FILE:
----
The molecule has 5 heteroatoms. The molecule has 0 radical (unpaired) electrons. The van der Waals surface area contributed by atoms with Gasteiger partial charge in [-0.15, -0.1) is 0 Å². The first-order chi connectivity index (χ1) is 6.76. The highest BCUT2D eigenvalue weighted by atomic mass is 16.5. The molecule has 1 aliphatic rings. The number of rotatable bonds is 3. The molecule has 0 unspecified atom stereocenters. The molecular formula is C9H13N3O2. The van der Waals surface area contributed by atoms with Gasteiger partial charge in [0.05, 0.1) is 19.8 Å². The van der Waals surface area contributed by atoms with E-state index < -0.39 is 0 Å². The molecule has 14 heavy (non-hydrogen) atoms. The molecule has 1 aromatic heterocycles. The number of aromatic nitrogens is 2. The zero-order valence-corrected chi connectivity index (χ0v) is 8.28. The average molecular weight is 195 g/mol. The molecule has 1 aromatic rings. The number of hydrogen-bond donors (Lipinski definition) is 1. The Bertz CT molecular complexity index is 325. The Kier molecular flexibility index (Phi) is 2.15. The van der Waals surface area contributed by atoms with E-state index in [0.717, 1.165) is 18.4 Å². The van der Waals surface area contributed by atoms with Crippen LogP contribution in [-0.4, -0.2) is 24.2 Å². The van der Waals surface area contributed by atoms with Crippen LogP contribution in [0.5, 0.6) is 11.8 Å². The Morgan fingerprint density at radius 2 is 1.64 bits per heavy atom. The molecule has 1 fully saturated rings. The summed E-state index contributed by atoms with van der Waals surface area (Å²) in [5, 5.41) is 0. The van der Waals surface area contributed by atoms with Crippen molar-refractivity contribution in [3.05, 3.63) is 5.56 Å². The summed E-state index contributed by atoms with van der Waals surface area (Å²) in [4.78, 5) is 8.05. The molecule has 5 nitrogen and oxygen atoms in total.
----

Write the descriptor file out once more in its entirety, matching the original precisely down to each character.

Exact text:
The molecule has 5 heteroatoms. The molecule has 0 radical (unpaired) electrons. The van der Waals surface area contributed by atoms with Gasteiger partial charge in [-0.15, -0.1) is 0 Å². The first-order chi connectivity index (χ1) is 6.76. The highest BCUT2D eigenvalue weighted by atomic mass is 16.5. The molecule has 1 aliphatic rings. The number of rotatable bonds is 3. The molecule has 0 unspecified atom stereocenters. The molecular formula is C9H13N3O2. The van der Waals surface area contributed by atoms with Gasteiger partial charge in [0.05, 0.1) is 19.8 Å². The van der Waals surface area contributed by atoms with E-state index < -0.39 is 0 Å². The molecule has 14 heavy (non-hydrogen) atoms. The molecule has 1 aromatic heterocycles. The number of aromatic nitrogens is 2. The zero-order valence-corrected chi connectivity index (χ0v) is 8.28. The average molecular weight is 195 g/mol. The molecule has 1 aromatic rings. The number of hydrogen-bond donors (Lipinski definition) is 1. The Bertz CT molecular complexity index is 325. The Kier molecular flexibility index (Phi) is 2.15. The van der Waals surface area contributed by atoms with E-state index in [0.717, 1.165) is 18.4 Å². The van der Waals surface area contributed by atoms with Crippen LogP contribution in [-0.4, -0.2) is 24.2 Å². The van der Waals surface area contributed by atoms with Crippen LogP contribution in [0.5, 0.6) is 11.8 Å². The Morgan fingerprint density at radius 2 is 1.64 bits per heavy atom. The molecule has 1 fully saturated rings. The summed E-state index contributed by atoms with van der Waals surface area (Å²) in [5, 5.41) is 0. The van der Waals surface area contributed by atoms with Crippen molar-refractivity contribution in [3.05, 3.63) is 5.56 Å². The summed E-state index contributed by atoms with van der Waals surface area (Å²) in [4.78, 5) is 8.05. The molecule has 5 nitrogen and oxygen atoms in total.